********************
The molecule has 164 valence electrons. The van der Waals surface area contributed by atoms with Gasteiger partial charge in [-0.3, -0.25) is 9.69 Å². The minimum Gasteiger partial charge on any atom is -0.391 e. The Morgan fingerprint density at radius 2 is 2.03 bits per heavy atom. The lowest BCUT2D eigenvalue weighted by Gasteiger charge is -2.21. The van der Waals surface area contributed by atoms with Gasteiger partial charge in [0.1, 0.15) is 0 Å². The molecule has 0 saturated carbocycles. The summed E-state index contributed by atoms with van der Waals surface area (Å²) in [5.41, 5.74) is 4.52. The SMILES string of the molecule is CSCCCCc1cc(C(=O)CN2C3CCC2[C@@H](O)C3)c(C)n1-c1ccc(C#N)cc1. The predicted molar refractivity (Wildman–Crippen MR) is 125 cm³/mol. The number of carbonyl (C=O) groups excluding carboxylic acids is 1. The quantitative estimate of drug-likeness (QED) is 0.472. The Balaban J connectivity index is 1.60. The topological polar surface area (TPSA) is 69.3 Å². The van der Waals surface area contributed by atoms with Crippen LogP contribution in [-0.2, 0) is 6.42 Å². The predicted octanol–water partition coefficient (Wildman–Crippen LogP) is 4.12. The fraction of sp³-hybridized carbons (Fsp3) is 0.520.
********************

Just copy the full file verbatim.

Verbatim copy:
The molecule has 164 valence electrons. The van der Waals surface area contributed by atoms with Gasteiger partial charge in [-0.3, -0.25) is 9.69 Å². The minimum Gasteiger partial charge on any atom is -0.391 e. The Morgan fingerprint density at radius 2 is 2.03 bits per heavy atom. The lowest BCUT2D eigenvalue weighted by Gasteiger charge is -2.21. The van der Waals surface area contributed by atoms with Gasteiger partial charge in [0.1, 0.15) is 0 Å². The molecule has 0 saturated carbocycles. The summed E-state index contributed by atoms with van der Waals surface area (Å²) in [5.41, 5.74) is 4.52. The SMILES string of the molecule is CSCCCCc1cc(C(=O)CN2C3CCC2[C@@H](O)C3)c(C)n1-c1ccc(C#N)cc1. The predicted molar refractivity (Wildman–Crippen MR) is 125 cm³/mol. The number of carbonyl (C=O) groups excluding carboxylic acids is 1. The quantitative estimate of drug-likeness (QED) is 0.472. The Balaban J connectivity index is 1.60. The topological polar surface area (TPSA) is 69.3 Å². The van der Waals surface area contributed by atoms with Crippen LogP contribution in [-0.2, 0) is 6.42 Å². The predicted octanol–water partition coefficient (Wildman–Crippen LogP) is 4.12. The fraction of sp³-hybridized carbons (Fsp3) is 0.520.